Overview

Oceansat-3, also known as EOS-6 (Earth Observation Satellite 6), is the third and most recent installation of the Indian Space Research Organisation’s (ISRO) Oceansat series. The satellite is a multi-sensor mission that aims to provide service continuity for users of Oceansat-2 data, as well as improve upon existing remote sensing capabilities in the field of oceanography. Oceansat-3 data has applications in ocean colour, biology, and surface winds and temperature. Oceansat-3 also carries the ARGOS-4 data collection system, as part of a partnership with the National Centre for Space Studies (CNES) of France. Oceansat-3 has four main mission objectives, namely, to ensure data continuity of ocean colour and wind vector data, to improve existing Oceansat products, to provide a new Oceansat dataset on sea surface temperature, and to develop and provide algorithms and data products to serve in well established application areas.

Spacecraft

Oceansat-3 uses the IRS-1 (Indian Remote Sensing Satellite-1) bus, shown in Figure 1, of previous ISRO missions such as IRS-1C and -1D. Oceansat-3 has a mass of 1117 kg with a structure consisting of a main platform and a secondary platform, which uses an aluminium honeycomb structure. The bus uses star sensors, an Earth sensor and gyroscopes for attitude sensing, with four reaction wheels, two magnetic torquers, 16 one Newton hydrazine thrusters and one 11 Newton thruster for actuation. It has roll and pitch pointing accuracy of ± 0.15°, yaw pointing accuracy of ± 0.2°, and a drift rate of 3.6 x 10-4 º/s. The bus also has two 9.6 m2 sun-tracking solar panels, which provide 813 W of power, in conjunction with two NiCd batteries with 21 Ah of capacity each.

Figure 1: Illustration of the IRS-1C spacecraft (stowed configuration), image credit: ISRO

Launch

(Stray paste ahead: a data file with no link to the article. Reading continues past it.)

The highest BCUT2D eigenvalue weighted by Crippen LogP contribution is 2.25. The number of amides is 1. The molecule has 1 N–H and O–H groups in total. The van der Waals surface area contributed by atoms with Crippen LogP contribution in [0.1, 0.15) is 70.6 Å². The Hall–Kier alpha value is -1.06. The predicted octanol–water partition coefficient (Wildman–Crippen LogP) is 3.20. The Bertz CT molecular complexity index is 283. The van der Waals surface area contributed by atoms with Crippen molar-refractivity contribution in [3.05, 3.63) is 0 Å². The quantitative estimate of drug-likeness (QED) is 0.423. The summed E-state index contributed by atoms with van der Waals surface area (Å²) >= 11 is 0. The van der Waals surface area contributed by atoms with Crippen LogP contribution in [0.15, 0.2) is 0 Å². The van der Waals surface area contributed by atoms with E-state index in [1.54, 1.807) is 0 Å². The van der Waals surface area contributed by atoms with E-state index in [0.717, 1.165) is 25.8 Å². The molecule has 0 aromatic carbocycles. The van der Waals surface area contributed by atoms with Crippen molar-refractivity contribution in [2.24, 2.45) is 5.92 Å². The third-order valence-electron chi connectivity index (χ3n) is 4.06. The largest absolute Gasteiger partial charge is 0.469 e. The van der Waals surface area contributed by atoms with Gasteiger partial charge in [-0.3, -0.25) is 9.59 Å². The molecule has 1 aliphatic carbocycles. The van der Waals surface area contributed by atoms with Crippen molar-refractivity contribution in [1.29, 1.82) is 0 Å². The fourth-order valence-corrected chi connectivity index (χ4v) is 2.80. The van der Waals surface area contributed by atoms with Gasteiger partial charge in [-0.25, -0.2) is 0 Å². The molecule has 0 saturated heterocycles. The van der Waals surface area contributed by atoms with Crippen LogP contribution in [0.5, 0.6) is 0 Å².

Oceansat-3 was launched on November 26, 2022, from the Satish Dhawan Space Centre at 11:56 local time (06:26 UTC). It was launched aboard the PSLV XL, manufactured by ISRO. The launch carried eight secondary payloads, INS-2B, of ISRO, the Anand satellite which is privately owned by Pixxel, two Thybolt satellites owned by Dhruva Space, and four Astrocast satellites owned by Spaceflight.

Mission Status

  • March 20, 2019: CNES announced the ARGOS-4 data collection system, also known as the Advanced Data Collection System (ADCS-4), will be flown aboard ISRO’s Oceansat-3 satellite. This represents a continuation of the collaboration between CNES and ISRO.
  • January 18, 2020: ISRO announced the Oceansat-3 mission’s launch date had been pushed back from October 2021 to January 2022.
  • November 27, 2022: Oceansat-3 was successfully launched aboard a PSLV XL rocket.

Sensor Complement

Oceansat-3 carries four instruments, the Oceansat Scatterometer (OSCAT-3), The Ocean Colour Monitor (OCM-3), a Sea Surface Temperature Monitor (SSTM) and the ARGOS-4 data collection system, also known as the Advanced Data Collection System (ADCS-4).

OSCAT-3 is a radar scatterometer that aims to measure wind speeds and vectors at sea level. It has two conical scanning beams, which enable four views from different angles of any location imaged. It has a spatial resolution of 25 km, with a swath width of 1440 km. As a radar scatterometer, it operates in the Ku-band, with a frequency of 13.515 GHz. OSCAT-3 is a newly developed instrument of ISRO, with Oceansat-3 the first mission it has flown on.